If you’re getting ready to have a baby, then you’re probably doing as much research as you can. Maybe you’ve asked family and friends for tips or read endless parenting books. But even if you’ve already done a lot of research, here are some essential tips that can help you adjust to your newly expanded family.
1. Prepare & Socialize by Taking a Local or Virtual Class
Many soon-to-be-parents feel overwhelmed by the new responsibilities they’ll soon have. If you’re feeling concerned that you don’t know enough about childbirth or caring for a baby, then it can be a good idea to seek out a local or virtual parenting or birth class.
Classes can give you peace of mind by filling in any knowledge gaps you may have. They will also give you an opportunity to connect with other new parents who are probably feeling as scared as you are! Plus, meeting people and socializing can mean new sources of support (and playdates!) down the line.
2. Get the Essentials
Babies need a lot of stuff, and the last thing you want when you bring your new bundle of joy home is to find that you’re missing some essential equipment. You probably still have several months to research the best items, like a stroller, car seat, and more.
It isn’t always possible to get the baby items you need right away, so don’t procrastinate. There are lots of lists online you can use to find out what you’ll need when you bring your baby home.
3. Adjust Your Home for the Baby
Whether you are bringing your baby home to a house full of pets and relatives or just you and your partner, there’s going to be a big adjustment period. Understand that you will need to adjust your home for the baby and make some changes in your routines. Expect the unexpected and be prepared to observe your baby so you can create routines that work for everyone.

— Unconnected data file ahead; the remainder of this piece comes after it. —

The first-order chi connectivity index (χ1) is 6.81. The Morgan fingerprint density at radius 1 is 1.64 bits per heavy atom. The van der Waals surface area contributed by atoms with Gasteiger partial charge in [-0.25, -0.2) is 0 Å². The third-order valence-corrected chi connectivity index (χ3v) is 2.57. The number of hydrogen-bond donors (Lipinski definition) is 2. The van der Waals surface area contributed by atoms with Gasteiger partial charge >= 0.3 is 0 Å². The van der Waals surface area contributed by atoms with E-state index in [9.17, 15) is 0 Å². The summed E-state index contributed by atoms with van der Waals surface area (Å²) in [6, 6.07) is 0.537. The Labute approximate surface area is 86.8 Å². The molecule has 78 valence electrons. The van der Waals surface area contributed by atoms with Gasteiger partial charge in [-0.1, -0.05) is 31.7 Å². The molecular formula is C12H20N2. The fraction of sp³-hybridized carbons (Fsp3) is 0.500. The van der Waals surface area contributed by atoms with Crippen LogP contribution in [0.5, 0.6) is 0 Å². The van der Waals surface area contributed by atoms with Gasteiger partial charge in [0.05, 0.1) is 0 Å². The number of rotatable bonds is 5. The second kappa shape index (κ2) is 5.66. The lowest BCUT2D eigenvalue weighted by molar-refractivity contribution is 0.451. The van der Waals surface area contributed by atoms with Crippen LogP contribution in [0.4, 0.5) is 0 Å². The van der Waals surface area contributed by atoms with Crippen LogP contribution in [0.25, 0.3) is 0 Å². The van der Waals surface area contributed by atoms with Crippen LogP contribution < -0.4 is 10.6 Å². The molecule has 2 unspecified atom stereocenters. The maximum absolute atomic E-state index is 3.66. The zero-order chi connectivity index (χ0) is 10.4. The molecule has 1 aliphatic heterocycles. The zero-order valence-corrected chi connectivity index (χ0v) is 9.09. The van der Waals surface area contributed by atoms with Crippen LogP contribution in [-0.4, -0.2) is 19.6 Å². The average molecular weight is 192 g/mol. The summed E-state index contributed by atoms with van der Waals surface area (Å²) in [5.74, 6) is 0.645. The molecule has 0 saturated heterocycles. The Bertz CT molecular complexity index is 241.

4. Get Breastfeeding Support
Because breastfeeding is a natural and healthy way to feed your baby, there’s a persistent myth that it should be easy. However, lots of new moms (92% according to one study!) struggle with it and end up feeling guilty. It’s important to seek out support in case you have trouble breastfeeding. There’s enough shame and fear surrounding parenthood—find a group or individual that can help you through the tough times!
5. Watch for Common Issues
It’s easy to worry about every little thing with your baby, even things that aren’t really a problem. However, that doesn’t mean you should NEVER worry about what’s going on with your baby. Keep an eye out for common problems like cold symptoms, diaper rash, and fever.
It’s also important to get familiar with other potential problems. Childhood allergies can range from mild to severe and can cause other issues later on. Developmental delays can also require early intervention to keep babies from falling behind.
6. Seek Help When Needed
Don’t be afraid to ask for help. If your healthcare providers noticed something on your ultrasounds that looks concerning, ask them for help! If you’re struggling with infant care, don’t be afraid to ask friends, family, or your child’s doctor for advice and support. Being a new parent is hard and sometimes scary.
7. Be Kind to Yourself
We are our own worst critics and parents can be especially hard on themselves. You might worry or feel guilty that you haven’t done things “perfectly.” You are going to make mistakes, and it’s okay!
It’s also okay to let the housework go or to forget to check in with friends for a bit. Be kind to yourself. If you and the baby are safe and fed, then everything is just fine.
Remember—Try to Enjoy the Ride!
Getting ready for your first baby is exciting and often scary. It’s really impossible to know what you’re getting yourself into before your child is born since every baby is different. Still, it’s important to prepare as best you can and get the support you need during those crucial first months. Above all, try to enjoy your newborn! Having a baby is a stressful transition, but it’s also one of the most meaningful phases of life. Savor all the little moments and take lots of pictures!